To evaluate the effects of long-term tumor necrosis factor (TNF) inhibition on the risk and age at onset of Parkinson disease (PD), we performed a 2-sample Mendelian randomization study using genome-wide association studies (GWAS) summary statistics.
Genetic variants in the vicinity of TNFRSF1A, the gene encoding TNF receptor 1 (TNFR1), were identified as predictive of pharmacologic blockade of TNFR1 signaling by anti-TNF therapy, based on genetic associations with lower circulating C-reactive protein (CRP; GWAS n = 204,402). The effects of TNF-TNFR1 inhibition were estimated for PD risk (ncases/controls = 37,688/981,372) and age at PD onset (n = 28,568) using GWAS data from the International Parkinson’s Disease Genomics Consortium and 23andMe, Inc. To validate variants as proxies of long-term anti-TNF treatment, we also assessed whether variant associations reflected anticipated effects of TNFR1 inhibition on Crohn disease, ulcerative colitis, and multiple sclerosis risk (n = 38,589-45,975).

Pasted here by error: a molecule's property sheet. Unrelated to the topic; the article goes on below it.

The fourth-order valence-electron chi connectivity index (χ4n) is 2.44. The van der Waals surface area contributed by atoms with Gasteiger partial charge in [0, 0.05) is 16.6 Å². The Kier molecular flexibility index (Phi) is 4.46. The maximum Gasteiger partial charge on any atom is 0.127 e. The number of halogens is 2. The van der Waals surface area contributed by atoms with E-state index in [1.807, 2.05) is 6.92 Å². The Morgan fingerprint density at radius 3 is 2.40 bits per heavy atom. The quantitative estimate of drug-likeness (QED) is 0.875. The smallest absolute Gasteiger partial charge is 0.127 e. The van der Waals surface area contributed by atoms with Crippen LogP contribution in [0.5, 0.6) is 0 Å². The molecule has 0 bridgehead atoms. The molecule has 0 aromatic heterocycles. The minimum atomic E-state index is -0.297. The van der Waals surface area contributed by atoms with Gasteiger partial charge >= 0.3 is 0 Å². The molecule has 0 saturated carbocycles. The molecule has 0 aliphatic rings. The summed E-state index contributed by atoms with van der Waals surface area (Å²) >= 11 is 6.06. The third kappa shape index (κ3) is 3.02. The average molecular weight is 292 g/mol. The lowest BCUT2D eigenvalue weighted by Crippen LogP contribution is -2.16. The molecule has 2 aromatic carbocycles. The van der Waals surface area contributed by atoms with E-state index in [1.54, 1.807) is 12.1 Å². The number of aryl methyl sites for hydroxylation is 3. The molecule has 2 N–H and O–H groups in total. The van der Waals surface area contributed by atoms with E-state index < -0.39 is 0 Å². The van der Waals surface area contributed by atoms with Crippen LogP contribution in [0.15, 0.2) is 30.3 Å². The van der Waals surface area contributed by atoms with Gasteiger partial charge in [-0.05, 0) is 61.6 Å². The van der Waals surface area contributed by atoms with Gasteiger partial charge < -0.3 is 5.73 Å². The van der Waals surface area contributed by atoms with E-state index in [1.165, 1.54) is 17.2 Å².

TNF-TNFR1 signaling inhibition was not estimated to affect PD risk (odds ratio [OR] per 10% lower circulating CRP = 0.99; 95% confidence interval [CI] 0.91–1.08) or age at onset (0.13 years later onset; 95% CI –0.66 to 0.92). In contrast, genetically indexed TNF-TNFR1 signaling blockade predicted reduced risk of Crohn disease (OR 0.75; 95% CI 0.65–0.86) and ulcerative colitis (OR 0.84; 95% CI 0.74–0.97) and increased multiple sclerosis risk (OR 1.57; 95% CI 1.36–1.81). Findings were consistent across models using different genetic instruments and Mendelian randomization estimators.
Our findings do not imply that TNF-TNFR1 signaling inhibition will prevent or delay PD onset.
Classification of Evidence
This study provides Class II evidence that TNF-TNFR1 signaling inhibition is not associated with the risk or age at onset of PD.